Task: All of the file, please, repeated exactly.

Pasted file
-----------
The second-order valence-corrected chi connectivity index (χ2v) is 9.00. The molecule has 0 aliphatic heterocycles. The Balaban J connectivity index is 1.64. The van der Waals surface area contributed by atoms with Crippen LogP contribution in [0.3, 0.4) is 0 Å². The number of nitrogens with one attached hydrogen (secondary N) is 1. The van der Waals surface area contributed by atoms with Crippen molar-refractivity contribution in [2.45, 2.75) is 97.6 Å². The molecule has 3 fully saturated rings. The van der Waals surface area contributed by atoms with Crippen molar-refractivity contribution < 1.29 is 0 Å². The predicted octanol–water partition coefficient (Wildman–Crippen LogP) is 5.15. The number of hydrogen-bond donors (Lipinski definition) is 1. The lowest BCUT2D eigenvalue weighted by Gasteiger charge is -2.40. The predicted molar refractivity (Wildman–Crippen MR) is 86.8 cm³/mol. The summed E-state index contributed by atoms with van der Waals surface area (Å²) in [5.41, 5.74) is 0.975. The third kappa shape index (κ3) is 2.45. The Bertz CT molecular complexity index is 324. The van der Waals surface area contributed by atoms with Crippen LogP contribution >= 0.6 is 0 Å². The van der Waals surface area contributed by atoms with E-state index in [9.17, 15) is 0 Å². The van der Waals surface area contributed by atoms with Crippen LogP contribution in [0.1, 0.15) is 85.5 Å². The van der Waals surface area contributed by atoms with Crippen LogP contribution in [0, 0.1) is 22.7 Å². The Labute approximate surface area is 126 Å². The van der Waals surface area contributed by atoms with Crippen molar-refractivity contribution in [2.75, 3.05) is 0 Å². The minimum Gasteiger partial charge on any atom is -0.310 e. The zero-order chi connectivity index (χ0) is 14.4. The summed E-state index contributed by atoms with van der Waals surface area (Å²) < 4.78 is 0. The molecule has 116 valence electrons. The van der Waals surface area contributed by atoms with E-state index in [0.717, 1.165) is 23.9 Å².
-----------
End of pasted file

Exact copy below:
The second-order valence-corrected chi connectivity index (χ2v) is 9.00. The molecule has 0 aliphatic heterocycles. The Balaban J connectivity index is 1.64. The van der Waals surface area contributed by atoms with Crippen LogP contribution in [0.3, 0.4) is 0 Å². The number of nitrogens with one attached hydrogen (secondary N) is 1. The van der Waals surface area contributed by atoms with Crippen molar-refractivity contribution in [2.45, 2.75) is 97.6 Å². The molecule has 3 fully saturated rings. The van der Waals surface area contributed by atoms with Crippen molar-refractivity contribution < 1.29 is 0 Å². The predicted octanol–water partition coefficient (Wildman–Crippen LogP) is 5.15. The number of hydrogen-bond donors (Lipinski definition) is 1. The lowest BCUT2D eigenvalue weighted by Gasteiger charge is -2.40. The predicted molar refractivity (Wildman–Crippen MR) is 86.8 cm³/mol. The summed E-state index contributed by atoms with van der Waals surface area (Å²) in [5.41, 5.74) is 0.975. The third kappa shape index (κ3) is 2.45. The Bertz CT molecular complexity index is 324. The van der Waals surface area contributed by atoms with Crippen LogP contribution >= 0.6 is 0 Å². The van der Waals surface area contributed by atoms with E-state index in [9.17, 15) is 0 Å². The van der Waals surface area contributed by atoms with Crippen LogP contribution in [0.1, 0.15) is 85.5 Å². The van der Waals surface area contributed by atoms with Crippen LogP contribution in [0, 0.1) is 22.7 Å². The Labute approximate surface area is 126 Å². The van der Waals surface area contributed by atoms with Crippen molar-refractivity contribution in [2.75, 3.05) is 0 Å². The minimum Gasteiger partial charge on any atom is -0.310 e. The zero-order chi connectivity index (χ0) is 14.4. The summed E-state index contributed by atoms with van der Waals surface area (Å²) < 4.78 is 0. The molecule has 116 valence electrons. The van der Waals surface area contributed by atoms with E-state index in [0.717, 1.165) is 23.9 Å².